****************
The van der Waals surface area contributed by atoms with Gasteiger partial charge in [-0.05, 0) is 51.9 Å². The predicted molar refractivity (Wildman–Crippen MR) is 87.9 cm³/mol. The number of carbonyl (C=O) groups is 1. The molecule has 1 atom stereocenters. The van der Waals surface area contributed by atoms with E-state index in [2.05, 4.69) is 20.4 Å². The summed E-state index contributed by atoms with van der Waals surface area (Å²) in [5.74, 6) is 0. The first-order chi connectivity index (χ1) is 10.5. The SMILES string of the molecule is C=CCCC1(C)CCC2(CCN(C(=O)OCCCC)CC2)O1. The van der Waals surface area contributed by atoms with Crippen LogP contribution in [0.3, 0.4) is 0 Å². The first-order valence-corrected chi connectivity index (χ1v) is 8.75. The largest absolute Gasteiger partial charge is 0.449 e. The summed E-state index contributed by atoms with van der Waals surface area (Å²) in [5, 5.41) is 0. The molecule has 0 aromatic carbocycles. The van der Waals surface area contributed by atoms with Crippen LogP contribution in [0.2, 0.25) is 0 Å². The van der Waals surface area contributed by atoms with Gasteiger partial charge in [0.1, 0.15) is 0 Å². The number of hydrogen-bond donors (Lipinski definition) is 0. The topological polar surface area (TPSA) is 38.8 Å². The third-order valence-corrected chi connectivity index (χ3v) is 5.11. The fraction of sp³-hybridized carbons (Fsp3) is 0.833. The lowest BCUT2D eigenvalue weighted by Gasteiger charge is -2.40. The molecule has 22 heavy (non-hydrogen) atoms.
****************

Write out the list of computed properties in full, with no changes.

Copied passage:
The van der Waals surface area contributed by atoms with Gasteiger partial charge in [-0.05, 0) is 51.9 Å². The predicted molar refractivity (Wildman–Crippen MR) is 87.9 cm³/mol. The number of carbonyl (C=O) groups is 1. The molecule has 1 atom stereocenters. The van der Waals surface area contributed by atoms with E-state index in [2.05, 4.69) is 20.4 Å². The summed E-state index contributed by atoms with van der Waals surface area (Å²) in [5.74, 6) is 0. The first-order chi connectivity index (χ1) is 10.5. The SMILES string of the molecule is C=CCCC1(C)CCC2(CCN(C(=O)OCCCC)CC2)O1. The van der Waals surface area contributed by atoms with Crippen LogP contribution in [0.3, 0.4) is 0 Å². The first-order valence-corrected chi connectivity index (χ1v) is 8.75. The largest absolute Gasteiger partial charge is 0.449 e. The summed E-state index contributed by atoms with van der Waals surface area (Å²) in [5, 5.41) is 0. The molecule has 0 aromatic carbocycles. The van der Waals surface area contributed by atoms with Crippen LogP contribution in [0.2, 0.25) is 0 Å². The van der Waals surface area contributed by atoms with Gasteiger partial charge in [0.1, 0.15) is 0 Å². The number of hydrogen-bond donors (Lipinski definition) is 0. The topological polar surface area (TPSA) is 38.8 Å². The third-order valence-corrected chi connectivity index (χ3v) is 5.11. The fraction of sp³-hybridized carbons (Fsp3) is 0.833. The lowest BCUT2D eigenvalue weighted by Gasteiger charge is -2.40. The molecule has 22 heavy (non-hydrogen) atoms.